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intric8
Seattle, WA, USA
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Posted Tue Feb 14, 2017 9:00 pm

What's the easiest way to check how much space you have remaining on a particular partition in WB 1.3? Is it using the GVP Fast Prep in some fashion?

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Shot97
Detroit, MI, USA
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Posted Tue Feb 14, 2017 9:19 pm

I have gigs, and have used 140 mega on my Workbench drive an 90 something in my games drive. I never worry about it, haha.

But you can use Amiga Explorer for that I know... Umm... Its been awhile but try clicking on the drive once and then right clicking and going to menu item "info". I think that should say something. Also been awhile but there's a very popular program everyone seems to use for system info. I have it, but I forgot what its called. I know I've seen TerribleFire use it in his videos too. It's free from Aminet. I think that might tell you. There is of course the ever present fuel meter on left of every open Workbench window. Not exact but it will give you a clue.

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intric8
Seattle, WA, USA
Website

Posted Tue Feb 14, 2017 9:51 pm

Also been awhile but there's a very popular program everyone seems to use for system info. I have it, but I forgot what its called.
Um, do you mean SysInfo?

:)

I've seen the fuel meters but was wondering if they had a more explicit view. Pretty cool idea, fwiw, and not something they kept in later versions. (They should have!)

The Amiga Explorer idea is an interesting one. I'll give that a try. Thanks

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Shot97
Detroit, MI, USA
Website

Posted Tue Feb 14, 2017 9:55 pm

Yeah, Sysinfo, that's the one. One of those things you use once and then never touch again; unless you're constantly adding crap to the computer that is.

With Amiga Explorer; Just right click on the partition and go to properties. It'll tell you exactly how much you've used, and how much is there, how much is left.

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intric8
Seattle, WA, USA
Website

Posted Tue Feb 14, 2017 10:26 pm

Got it.

And for backups, do you drag your HDF files over to your PC using AExplorer, or do you use a native program typically in some other form or fashion?

By the way, I've got various versions of Quarterback, if you're interested. I was going to check it out in the next couple of weeks.

It claims that it:
quarterback-tools.png
Amiga tools software package 'Quarterback'.


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Shot97
Detroit, MI, USA
Website

Posted Tue Feb 14, 2017 11:20 pm

YES! I'll take some of that! I believe I have some sort of derangement freeware on there; but ah... I think I put that on there before I started writing down program info in my word processors in order to keep track of what these shell programs did. Also; it was hard to find such programs; as many seem to believe such a thing is not needed on the Amiga. That the Amiga file system is so good that there is no need to defrag... As much as I love the Amiga, I think people are exaggerating things a little on that end.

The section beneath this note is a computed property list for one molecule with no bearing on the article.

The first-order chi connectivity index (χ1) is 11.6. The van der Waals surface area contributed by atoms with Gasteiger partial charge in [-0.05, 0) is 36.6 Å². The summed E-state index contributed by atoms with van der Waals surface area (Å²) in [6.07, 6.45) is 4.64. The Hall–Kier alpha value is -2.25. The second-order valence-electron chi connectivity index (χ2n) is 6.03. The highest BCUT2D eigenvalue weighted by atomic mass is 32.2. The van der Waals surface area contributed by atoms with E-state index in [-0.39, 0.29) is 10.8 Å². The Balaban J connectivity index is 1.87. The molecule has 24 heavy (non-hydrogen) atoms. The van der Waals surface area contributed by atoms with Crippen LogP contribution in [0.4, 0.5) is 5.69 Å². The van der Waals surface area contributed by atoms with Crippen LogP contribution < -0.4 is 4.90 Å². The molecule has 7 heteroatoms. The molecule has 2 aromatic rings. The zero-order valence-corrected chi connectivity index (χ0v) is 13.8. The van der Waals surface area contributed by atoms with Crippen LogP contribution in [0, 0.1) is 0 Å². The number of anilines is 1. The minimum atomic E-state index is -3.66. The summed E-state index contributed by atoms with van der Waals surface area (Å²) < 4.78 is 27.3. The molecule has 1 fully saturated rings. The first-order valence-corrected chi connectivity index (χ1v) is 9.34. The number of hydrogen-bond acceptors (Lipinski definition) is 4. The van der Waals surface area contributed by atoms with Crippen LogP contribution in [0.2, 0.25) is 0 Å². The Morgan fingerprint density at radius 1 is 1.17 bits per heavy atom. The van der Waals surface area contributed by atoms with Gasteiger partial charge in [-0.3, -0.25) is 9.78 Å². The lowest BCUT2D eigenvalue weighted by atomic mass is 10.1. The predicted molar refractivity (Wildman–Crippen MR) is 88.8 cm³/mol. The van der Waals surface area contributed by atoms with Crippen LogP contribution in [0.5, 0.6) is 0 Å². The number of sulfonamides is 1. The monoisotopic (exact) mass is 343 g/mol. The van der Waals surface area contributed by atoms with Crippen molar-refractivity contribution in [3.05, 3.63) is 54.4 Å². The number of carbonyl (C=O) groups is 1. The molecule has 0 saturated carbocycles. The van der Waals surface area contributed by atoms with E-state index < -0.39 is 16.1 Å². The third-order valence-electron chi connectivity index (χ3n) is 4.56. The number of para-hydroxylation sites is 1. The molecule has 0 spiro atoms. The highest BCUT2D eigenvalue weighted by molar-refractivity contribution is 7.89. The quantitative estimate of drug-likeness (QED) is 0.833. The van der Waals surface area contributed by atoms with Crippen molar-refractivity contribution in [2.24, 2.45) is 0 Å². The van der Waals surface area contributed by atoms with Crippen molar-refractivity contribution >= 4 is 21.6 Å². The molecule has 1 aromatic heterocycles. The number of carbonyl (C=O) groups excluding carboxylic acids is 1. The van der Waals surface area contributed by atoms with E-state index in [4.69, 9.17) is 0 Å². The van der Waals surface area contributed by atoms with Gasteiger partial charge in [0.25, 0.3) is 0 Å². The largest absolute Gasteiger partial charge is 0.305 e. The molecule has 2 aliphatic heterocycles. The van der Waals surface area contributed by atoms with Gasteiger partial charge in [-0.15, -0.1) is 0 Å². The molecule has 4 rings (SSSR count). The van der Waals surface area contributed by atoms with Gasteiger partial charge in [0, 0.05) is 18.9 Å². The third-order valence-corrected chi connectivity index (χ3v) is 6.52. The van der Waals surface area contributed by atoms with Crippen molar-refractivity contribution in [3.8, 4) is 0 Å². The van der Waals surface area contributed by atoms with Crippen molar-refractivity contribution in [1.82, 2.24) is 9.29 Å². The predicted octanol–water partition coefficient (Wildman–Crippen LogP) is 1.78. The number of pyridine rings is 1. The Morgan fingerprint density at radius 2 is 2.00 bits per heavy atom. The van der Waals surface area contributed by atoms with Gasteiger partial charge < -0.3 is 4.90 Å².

One thing I know I'd love is a program that alphabetized files/folders on the Amiga. The Amiga does not do such a thing by itself. Some programs will do it automatically, for example Disk Master. But you'll find file requesters for many programs putting folders and files you just created at the very bottom of a long list when it starts with a D. I have such a program on Windows that I use for this purpose when it comes to my flash cards for my NES/SNES/Genesis. I can't stand when that thing puts games out of order... But that's not practical to use for the Amiga, I need something on the Amiga's end.

As for HDF files; no. First, I use several programs in order to maximize the memory/cpu power on the Amiga end. The more crap going on; the less that serial cable behaves itself. When it comes to transferring an entire hard drive; you do not want the transfer to fail halfway through.

I use a combination of the serial.device replacement baudbandit.device. This can't be used with Amiga Explorer naturally; so I use a shell program from Aminet called Quickfix to patch it. Then I run Amiga Explorer. Then I run another shell program called Add36k, which adds 36k of memory by making Workbench unusable. Black and white with maybe 1 inch of the top of the screen visible.

Then I go to Amiga Explorer and I'll do one drive at a time; copy and paste all folders in a drive to a folder on the PC. I do not enjoy working with HDF files. This way all of your files are accessible, you can mess with them, you can indeed put them in emulation just as easily as an HDF file, too. This way in the future, it's so much easier just to copy and paste new parts of the drive, rather than the whole thing. I just can't imagine having to use the windows version of directory opus in order to access files from an HDF file. Screw that. Just copy and paste it all over to the PC!

The other crap I mentioned; quickfix and add36k, that's just to guarantee that the Amiga will keep chugging along after a day and a half of transferring, plus it makes things a hell of a lot faster...Like... An entire day faster. Finally, in the event of a failure, it's much easier to start off where it stopped if you copy and paste everything, not drag the entire HDF file over. If that fails in transfer, you must start from the beginning.